The Baird/STR index dropped 7.1 percent in September and was down 36.8 percent for the first nine months of the year. The index came in behind the S&P 500, which was down 3.9 percent.

U.S. HOTEL STOCKS dropped again in September amid investors’ concerns about the economy slowing and a possible rise in COVID-19 cases, according to the Baird/STR Hotel Stock Index. Those concerns were given some basis as STR’s most recent performance data showed a continuing drop in occupancy.

The Baird/STR index dropped 7.1 percent in September and was down 36.8 percent for the first nine months of the year. This follows a 19 percent increase in August that was driven by medical progress against the COVID-19 pandemic and new interest rate policies, according to STR

The index came in behind the S&P 500, which was down 3.9 percent and the MSCI US REIT Index, which dropped 3.7 percent. The hotel brand sub-index declined 8.1 percent from August to 5,969, while the Hotel REIT sub-index fell 3.3 percent to 739.

“Hotel stocks declined in September, which mirrored the broader market’s pullback,” said Michael Bellisario, senior hotel research analyst and director at Baird. “After significant absolute and relative gains in August, the September declines were modest in comparison. Investors have become more focused on a potentially slower economic growth outlook, an expected rise in coronavirus case counts as colder weather approaches, and the uncertainties associated with additional stimulus and the upcoming election, all of which negatively impacted hotel stocks’ performance during the month.”

The industry has entered a not unexpected slow phase for performance, said Amanda Hite, STR’s president.

“Much of the industry has reached the expected point where summer leisure demand has dried up and occupancy growth has stalled because of the absence of significant corporate travel and events,” Hite said. “There are pockets of the world, such as China, that are pushing closer to normal activity and levels of performance, but we don’t anticipate that trend to extend in the short term to regions like the U.S. and Europe.”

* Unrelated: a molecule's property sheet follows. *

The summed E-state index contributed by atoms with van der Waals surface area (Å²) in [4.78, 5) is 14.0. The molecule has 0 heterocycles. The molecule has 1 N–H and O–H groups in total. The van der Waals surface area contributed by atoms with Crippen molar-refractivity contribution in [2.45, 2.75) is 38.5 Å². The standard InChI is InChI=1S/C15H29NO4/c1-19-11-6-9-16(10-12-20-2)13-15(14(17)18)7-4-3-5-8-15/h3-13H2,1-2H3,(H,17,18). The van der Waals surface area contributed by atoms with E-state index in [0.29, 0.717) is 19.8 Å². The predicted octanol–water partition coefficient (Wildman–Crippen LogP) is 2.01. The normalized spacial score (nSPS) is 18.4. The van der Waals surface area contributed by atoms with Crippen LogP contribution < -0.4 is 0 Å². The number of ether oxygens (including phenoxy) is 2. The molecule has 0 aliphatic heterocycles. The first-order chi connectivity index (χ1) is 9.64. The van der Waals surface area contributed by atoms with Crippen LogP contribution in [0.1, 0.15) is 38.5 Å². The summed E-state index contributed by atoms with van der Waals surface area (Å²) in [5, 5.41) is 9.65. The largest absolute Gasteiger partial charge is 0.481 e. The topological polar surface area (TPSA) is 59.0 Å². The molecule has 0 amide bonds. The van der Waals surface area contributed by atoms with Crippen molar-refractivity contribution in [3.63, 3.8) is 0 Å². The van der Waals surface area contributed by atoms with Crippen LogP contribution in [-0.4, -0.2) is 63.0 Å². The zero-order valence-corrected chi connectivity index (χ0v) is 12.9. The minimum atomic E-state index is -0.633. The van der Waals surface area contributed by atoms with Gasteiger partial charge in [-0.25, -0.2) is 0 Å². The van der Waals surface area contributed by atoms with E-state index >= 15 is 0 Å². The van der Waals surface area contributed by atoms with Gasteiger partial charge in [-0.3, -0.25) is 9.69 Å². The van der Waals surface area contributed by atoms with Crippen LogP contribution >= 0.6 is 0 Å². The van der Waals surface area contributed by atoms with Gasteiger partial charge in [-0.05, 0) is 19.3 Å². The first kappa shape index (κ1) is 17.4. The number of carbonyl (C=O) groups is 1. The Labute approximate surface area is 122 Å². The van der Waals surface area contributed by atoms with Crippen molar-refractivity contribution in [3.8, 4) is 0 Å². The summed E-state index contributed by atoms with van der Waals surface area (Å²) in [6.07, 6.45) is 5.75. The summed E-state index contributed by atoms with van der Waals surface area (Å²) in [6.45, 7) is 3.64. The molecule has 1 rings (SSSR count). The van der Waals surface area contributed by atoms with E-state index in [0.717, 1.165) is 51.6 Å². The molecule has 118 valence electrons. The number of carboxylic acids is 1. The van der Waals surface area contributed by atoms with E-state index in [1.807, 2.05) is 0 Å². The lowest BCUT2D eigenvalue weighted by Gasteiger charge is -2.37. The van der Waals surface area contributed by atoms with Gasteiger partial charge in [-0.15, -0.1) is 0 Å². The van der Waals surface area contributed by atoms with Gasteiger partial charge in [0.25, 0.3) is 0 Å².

Occupancy for U.S. hotels dropped to 47.9 percent during the week ending Oct. 3, down 29.6 percent from last year, according to STR. ADR ended at $95.63, a 26.3 percent drop from last year, and RevPAR came in at $45.80, down 48.1 percent year over year.

Regarding performance, occupancy dropped to 47.9 percent during the week ending Oct. 3, down 29.6 percent from last year, according to STR. ADR ended at $95.63, a 26.3 percent drop from last year, and RevPAR came in at $45.80, down 48.1 percent year over year.

“Year-over-year declines were less pronounced compared with previous weeks due to the Rosh Hashanah impact on the hotel calendar in 2019,” STR said. “Most of the markets with the highest occupancy levels were once again those in areas with displaced residents from natural disasters. Amid continued wildfires, California South/Central saw the highest occupancy level at 78.4 percent. In the aftermath of Hurricane Sally, Mobile, Alabama, reported the next highest occupancy level, 73.6 percent.”

STR’s top 25 markets had lower than national average occupancy at 42.1 percent but higher ADR, $99.06, than all other markets.

Markets making more than 50 percent occupancy were Norfolk/Virginia Beach, Virginia at 52.5 percent; San Diego at 52.1 percent; and Los Angeles at 51.6 percent. Markets with the lowest occupancy levels for the week included Oahu Island, Hawaii, at 19 percent and Orlando, Florida, at 30.8 percent.